The only initiating event hazards explicitly excluded from the LPSD PRA scope are accidents resulting from purposeful human-induced security breaches (e.g., sabotage) and accidents initiated by internal fires.
This standard applies to PRAs used to support applications of risk-informed decision-making related to operating power plants5. They may be used for plants under design or construction, for advanced LWRs, or for other reactor designs, but revised or additional requirements may then be needed.
This version of the LPSD PRA Standard provides specific requirements for the following hazard groups:
(a) Internal Events (Part 3);
(b) Internal Flooding (Part 4);
(c) Seismic Events (Part 5);
(d) High Winds (Part 7);
(e) External Floods (Part 8);
(f) Other External Hazards (Part 9).
In addition to providing technical requirements for detailed PRAs of these hazards, this standard provides requirements for Screening and Conservative Analyses of External Hazards (Part 6). Technical requirements for Seismic Margin Analysis, unlike for full power operating states, are not provided for LPSD PRAs.
Many of the technical requirements for internal events in Parts 2 and 3 are fundamental requirements for performing a PRA for any hazard group and are therefore relevant to Parts 4 through 10 of this standard. They are incorporated by reference in those requirements that address the development of the plant response to the damage states created by hazard groups addressed in Parts 4 through 10. Their specific allocation to Parts 2 and 3 is partially a historical artifact of the way Reference  was developed, with the full power internal event requirements being developed first, and those of the remaining hazard groups being developed later. However, it also is a reflection of the fact that a fundamental understanding of the plant response to a reasonably complete set of initiating events (as defined in Section 1.2.2) provides the foundation for modeling the impact of various hazards on the plant. Hence, even though Part 3 is given a title associated with the internal event hazard group, it is understood that the requirements in this section are applicable to all the hazard groups within the scope of the LPSD PRA.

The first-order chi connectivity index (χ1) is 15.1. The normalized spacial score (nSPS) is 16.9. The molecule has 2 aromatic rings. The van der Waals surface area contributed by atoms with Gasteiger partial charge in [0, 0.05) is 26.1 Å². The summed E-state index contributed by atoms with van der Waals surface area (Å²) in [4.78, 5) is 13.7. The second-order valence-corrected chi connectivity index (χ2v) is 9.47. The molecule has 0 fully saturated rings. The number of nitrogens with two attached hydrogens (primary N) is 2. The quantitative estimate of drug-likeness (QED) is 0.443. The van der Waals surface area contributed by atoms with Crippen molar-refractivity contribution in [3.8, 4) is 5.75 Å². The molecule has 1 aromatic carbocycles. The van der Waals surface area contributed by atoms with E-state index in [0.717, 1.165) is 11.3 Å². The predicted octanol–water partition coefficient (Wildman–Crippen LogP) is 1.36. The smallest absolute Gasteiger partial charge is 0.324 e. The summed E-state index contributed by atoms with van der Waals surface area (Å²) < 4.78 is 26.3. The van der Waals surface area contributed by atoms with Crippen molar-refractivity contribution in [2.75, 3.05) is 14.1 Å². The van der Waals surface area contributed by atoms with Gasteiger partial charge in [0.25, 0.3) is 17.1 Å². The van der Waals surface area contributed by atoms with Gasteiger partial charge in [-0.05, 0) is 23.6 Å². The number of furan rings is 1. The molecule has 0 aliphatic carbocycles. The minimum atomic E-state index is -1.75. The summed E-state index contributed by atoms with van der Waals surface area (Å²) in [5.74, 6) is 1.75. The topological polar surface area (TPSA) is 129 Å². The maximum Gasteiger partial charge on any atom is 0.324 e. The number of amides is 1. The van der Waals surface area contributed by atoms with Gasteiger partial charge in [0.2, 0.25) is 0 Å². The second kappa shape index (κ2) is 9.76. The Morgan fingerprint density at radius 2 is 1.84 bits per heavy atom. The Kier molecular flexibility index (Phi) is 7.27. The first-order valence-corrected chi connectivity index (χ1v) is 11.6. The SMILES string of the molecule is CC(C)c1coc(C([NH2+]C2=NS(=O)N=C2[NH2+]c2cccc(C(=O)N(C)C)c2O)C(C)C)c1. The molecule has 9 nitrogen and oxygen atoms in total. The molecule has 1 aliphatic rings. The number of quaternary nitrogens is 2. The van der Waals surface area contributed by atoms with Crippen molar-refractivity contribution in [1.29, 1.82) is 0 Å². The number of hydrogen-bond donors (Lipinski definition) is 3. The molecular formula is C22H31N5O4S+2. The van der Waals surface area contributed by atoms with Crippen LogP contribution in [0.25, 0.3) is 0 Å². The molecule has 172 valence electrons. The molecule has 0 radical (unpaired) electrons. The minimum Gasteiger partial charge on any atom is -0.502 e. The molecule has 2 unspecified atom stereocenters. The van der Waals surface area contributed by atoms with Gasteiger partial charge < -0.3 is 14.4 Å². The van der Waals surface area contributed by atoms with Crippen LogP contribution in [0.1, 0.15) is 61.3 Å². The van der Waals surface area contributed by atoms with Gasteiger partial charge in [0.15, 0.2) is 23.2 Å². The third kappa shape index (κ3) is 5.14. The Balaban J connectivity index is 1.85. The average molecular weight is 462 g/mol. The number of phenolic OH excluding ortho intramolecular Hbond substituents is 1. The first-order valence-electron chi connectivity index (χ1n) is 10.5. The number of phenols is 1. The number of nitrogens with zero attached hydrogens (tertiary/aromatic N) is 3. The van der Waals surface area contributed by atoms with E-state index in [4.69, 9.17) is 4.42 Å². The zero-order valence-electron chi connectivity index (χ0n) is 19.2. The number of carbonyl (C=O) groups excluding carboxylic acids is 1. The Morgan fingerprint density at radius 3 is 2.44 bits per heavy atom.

2 Numbers in brackets refer to corresponding numbers in Section 12, â€œReferences.â€
3 Reference  is defined to apply broadly to â€œat-powerâ€ plant states. The LPSD PRA Standard includes â€œlow powerâ€ states, which could be considered part of the broad â€œat-powerâ€ definition. To avoid confusion, this standard defines (and applies to) â€œlow powerâ€ states in contrast to â€œfull powerâ€ or â€œnominal-full-power â€œ states. The â€œlow powerâ€ states are defined to include all at-power operations below nominal full power. See the definitions of these terms in Section 1.2.2.
4 â€œTime-averagedâ€ risk metrics refer to the occurrence of low power and outage evolutions averaged over time, in contrast to risk metrics applied to a specific outage (e.g., refueling number 4). All PRAs have other elements averaged over time, such as initiating event frequencies and component failure rates.
5 Here, â€œoperating power plantsâ€ means plants that have operated and, thus, have spent fuel and decay heat. An operating plant could be â€œoperatingâ€ at-power or in shutdown